Thursday, August 6, 2009

A bushel and a peck

I keep trying to find something to listen to so that I can avoid the 18-hour fantasy that's glaring at me accusingly from my bookshelf, so Carter Finally Gets It by Brent Crawford was a pleasant diversion (the book's website takes you [intentionally, I've got to assume] to a website obsessed with breasts ... I'm just telling you). Carter is starting high school and is he psyched: girls, sports, booty, sports, par-tays, sports, sex. He's also scared -- as he fears he's just not up to all that high school entails.

The novel takes us through his freshman year -- a year where he meets the right girl at the very beginning and then screws it up. Sports is the way to be popular at Carter's high school, so he keeps trying that too ... and screwing it up. But he persists in telling us every cringeworthy mistake -- with a lot of humor and a little bit of self-awareness. Finally, though, he finds his niche (and gets the girl back), and that niche is my all-time favorite musical comedy, Guys and Dolls (don't rent the movie, go see the play). So I'm predisposed to like Carter, especially when I envision him as Sky Masterson.

Despite Carter's objectifying of any high school girl that comes across his radar, he's kind of a loveable guy. After all, you can only feel pity for these clueless white suburban boys as they attempt to sound like cool, black hip-hoppers. (And yes, I fully accept that my cringing at the sexist and homophobic comments throughout the text is middle-aged female cringing, and that there's some male bonding thing going on that is completely beyond my ken.) I do get that Carter is frantically holding onto a protective shell of coolness, because if anyone could get underneath it and reveal the shivering pile of ineptness, he would be doomed. How can you not love that?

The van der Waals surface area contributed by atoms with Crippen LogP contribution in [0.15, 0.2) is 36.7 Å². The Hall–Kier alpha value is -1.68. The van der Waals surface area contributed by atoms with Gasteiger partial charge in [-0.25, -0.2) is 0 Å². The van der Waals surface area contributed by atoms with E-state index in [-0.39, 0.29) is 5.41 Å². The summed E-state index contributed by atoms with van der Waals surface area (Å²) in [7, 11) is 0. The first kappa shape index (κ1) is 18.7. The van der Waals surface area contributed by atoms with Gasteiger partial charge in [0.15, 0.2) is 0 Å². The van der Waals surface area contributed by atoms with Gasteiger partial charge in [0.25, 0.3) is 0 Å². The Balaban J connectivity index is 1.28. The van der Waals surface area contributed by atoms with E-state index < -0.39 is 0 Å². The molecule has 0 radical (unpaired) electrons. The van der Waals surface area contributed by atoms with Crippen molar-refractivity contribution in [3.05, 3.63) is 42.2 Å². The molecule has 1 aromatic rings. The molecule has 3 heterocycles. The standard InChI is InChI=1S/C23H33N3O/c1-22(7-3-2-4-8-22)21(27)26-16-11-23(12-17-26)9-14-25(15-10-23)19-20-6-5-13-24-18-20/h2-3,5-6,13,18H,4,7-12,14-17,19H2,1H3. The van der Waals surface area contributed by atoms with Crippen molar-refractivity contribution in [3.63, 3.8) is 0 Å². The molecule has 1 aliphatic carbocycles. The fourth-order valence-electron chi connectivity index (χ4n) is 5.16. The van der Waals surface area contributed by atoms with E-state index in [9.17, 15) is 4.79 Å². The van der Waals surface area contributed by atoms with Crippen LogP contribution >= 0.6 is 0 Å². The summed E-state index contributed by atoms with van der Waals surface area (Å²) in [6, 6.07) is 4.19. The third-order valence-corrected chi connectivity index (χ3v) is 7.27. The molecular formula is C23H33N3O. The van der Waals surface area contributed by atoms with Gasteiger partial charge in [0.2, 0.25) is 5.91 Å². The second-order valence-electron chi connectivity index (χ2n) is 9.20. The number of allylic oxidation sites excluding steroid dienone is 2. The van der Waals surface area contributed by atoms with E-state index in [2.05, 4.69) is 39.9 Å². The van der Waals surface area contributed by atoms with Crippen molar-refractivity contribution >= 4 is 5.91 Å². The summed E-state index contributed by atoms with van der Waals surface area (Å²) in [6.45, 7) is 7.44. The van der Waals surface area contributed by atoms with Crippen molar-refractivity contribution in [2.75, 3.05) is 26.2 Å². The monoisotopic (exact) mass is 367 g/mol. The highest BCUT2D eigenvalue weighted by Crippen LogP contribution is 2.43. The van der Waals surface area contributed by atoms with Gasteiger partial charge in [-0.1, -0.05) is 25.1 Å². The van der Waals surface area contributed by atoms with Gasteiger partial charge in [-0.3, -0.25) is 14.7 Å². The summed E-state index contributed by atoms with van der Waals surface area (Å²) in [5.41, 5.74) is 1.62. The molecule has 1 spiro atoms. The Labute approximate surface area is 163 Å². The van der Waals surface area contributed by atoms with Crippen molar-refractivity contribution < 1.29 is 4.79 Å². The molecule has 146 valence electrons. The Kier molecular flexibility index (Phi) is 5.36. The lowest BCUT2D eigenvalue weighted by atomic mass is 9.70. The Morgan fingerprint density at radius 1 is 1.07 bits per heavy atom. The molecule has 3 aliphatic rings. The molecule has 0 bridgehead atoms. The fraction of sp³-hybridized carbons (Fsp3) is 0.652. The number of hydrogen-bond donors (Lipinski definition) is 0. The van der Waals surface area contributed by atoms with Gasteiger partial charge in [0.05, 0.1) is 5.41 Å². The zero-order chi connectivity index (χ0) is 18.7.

I think I love Carter, though, because I can listen to narrator Nick Podehl inhabit Carter. He reads this book with the ADD that Carter's been diagnosed with. He's up, he's down, he's self-aware, he's clueless; he's laughing, he's sobbing. Podehl keeps us listening by varying his pace, his volume, his pitch. All of Carter's vulnerability and bravado is there in Podehl's voice. There were many, many times when I laughed right out loud at Carter's exploits. I'm wondering if my easily offended feminist instincts would have been more aroused had I been reading it to myself. With Podehl leavening Carter's less salubrious thoughts with his insecurities, I find that my instinct is to take him aside and bolster his self-esteem, rather than give him the dope slap.

He creates some pretty vivid characters aside from Carter, although I find them all to be fairly stereotypical. I think this is the writing, more than the narration. This book is hilarious, has lots of teen appeal (I think to girls more than boys, but then ... I'm a girl), but it's also fairly predictable and there's more than a bit of a lecture at the end: What others think isn't important, you must be true to yourself. And Carter's explanation of this revelation sounds pretty clunky. It was too sincere, not at all like the Carter that Podehl has created. Fortunately, this is not the last we hear of Carter: Crawford ends the book with an entirely typical Carter escapade.

I've heard a lot from Podehl this year, and his narrative talents are pretty amazing. This peformance is very different from that in The Killer's Cousin, so I think I could listen to him a few more times (which it looks like I will be). I generally don't like it when publishers rely heavily on only a few narrators. C'mon ... there's a lot of talented people out there!

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